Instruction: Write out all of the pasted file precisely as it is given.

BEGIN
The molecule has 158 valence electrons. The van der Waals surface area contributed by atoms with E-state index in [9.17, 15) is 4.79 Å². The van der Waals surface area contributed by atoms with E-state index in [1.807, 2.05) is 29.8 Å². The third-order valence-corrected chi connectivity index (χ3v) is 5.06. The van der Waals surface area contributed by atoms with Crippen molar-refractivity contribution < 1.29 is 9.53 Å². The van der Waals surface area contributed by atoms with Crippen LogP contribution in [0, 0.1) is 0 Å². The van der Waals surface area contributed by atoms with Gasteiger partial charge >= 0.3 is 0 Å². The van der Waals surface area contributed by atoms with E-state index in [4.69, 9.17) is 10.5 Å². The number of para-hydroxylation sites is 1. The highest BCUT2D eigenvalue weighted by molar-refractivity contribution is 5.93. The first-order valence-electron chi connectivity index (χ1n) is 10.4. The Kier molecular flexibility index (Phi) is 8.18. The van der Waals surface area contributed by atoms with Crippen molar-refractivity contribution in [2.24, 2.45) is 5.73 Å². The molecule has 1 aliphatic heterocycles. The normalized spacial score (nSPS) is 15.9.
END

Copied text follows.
The molecule has 158 valence electrons. The van der Waals surface area contributed by atoms with E-state index in [9.17, 15) is 4.79 Å². The van der Waals surface area contributed by atoms with E-state index in [1.807, 2.05) is 29.8 Å². The third-order valence-corrected chi connectivity index (χ3v) is 5.06. The van der Waals surface area contributed by atoms with Crippen molar-refractivity contribution < 1.29 is 9.53 Å². The van der Waals surface area contributed by atoms with Crippen LogP contribution in [0, 0.1) is 0 Å². The van der Waals surface area contributed by atoms with Gasteiger partial charge >= 0.3 is 0 Å². The van der Waals surface area contributed by atoms with E-state index in [4.69, 9.17) is 10.5 Å². The number of para-hydroxylation sites is 1. The highest BCUT2D eigenvalue weighted by molar-refractivity contribution is 5.93. The first-order valence-electron chi connectivity index (χ1n) is 10.4. The Kier molecular flexibility index (Phi) is 8.18. The van der Waals surface area contributed by atoms with Crippen molar-refractivity contribution in [2.24, 2.45) is 5.73 Å². The molecule has 1 aliphatic heterocycles. The normalized spacial score (nSPS) is 15.9.